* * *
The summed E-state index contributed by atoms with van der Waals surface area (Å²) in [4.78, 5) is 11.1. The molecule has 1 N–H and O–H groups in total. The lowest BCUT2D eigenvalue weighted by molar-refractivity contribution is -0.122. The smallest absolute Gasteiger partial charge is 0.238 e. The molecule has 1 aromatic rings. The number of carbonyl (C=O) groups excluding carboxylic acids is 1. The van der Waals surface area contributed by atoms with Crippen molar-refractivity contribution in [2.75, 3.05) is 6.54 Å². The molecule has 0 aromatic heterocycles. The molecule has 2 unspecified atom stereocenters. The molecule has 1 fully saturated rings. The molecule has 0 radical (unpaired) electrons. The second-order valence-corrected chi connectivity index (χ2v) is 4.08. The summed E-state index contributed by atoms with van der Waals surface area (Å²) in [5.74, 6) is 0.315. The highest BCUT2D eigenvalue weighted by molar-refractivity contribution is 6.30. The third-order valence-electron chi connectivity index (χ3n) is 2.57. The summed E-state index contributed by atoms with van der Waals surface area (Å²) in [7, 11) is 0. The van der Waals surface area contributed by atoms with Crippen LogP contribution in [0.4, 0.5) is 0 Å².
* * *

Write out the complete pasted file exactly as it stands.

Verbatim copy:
The summed E-state index contributed by atoms with van der Waals surface area (Å²) in [4.78, 5) is 11.1. The molecule has 1 N–H and O–H groups in total. The lowest BCUT2D eigenvalue weighted by molar-refractivity contribution is -0.122. The smallest absolute Gasteiger partial charge is 0.238 e. The molecule has 1 aromatic rings. The number of carbonyl (C=O) groups excluding carboxylic acids is 1. The van der Waals surface area contributed by atoms with Crippen molar-refractivity contribution in [2.75, 3.05) is 6.54 Å². The molecule has 0 aromatic heterocycles. The molecule has 2 unspecified atom stereocenters. The molecule has 1 fully saturated rings. The molecule has 0 radical (unpaired) electrons. The second-order valence-corrected chi connectivity index (χ2v) is 4.08. The summed E-state index contributed by atoms with van der Waals surface area (Å²) in [5.74, 6) is 0.315. The highest BCUT2D eigenvalue weighted by molar-refractivity contribution is 6.30. The third-order valence-electron chi connectivity index (χ3n) is 2.57. The summed E-state index contributed by atoms with van der Waals surface area (Å²) in [7, 11) is 0. The van der Waals surface area contributed by atoms with Crippen LogP contribution in [0.4, 0.5) is 0 Å².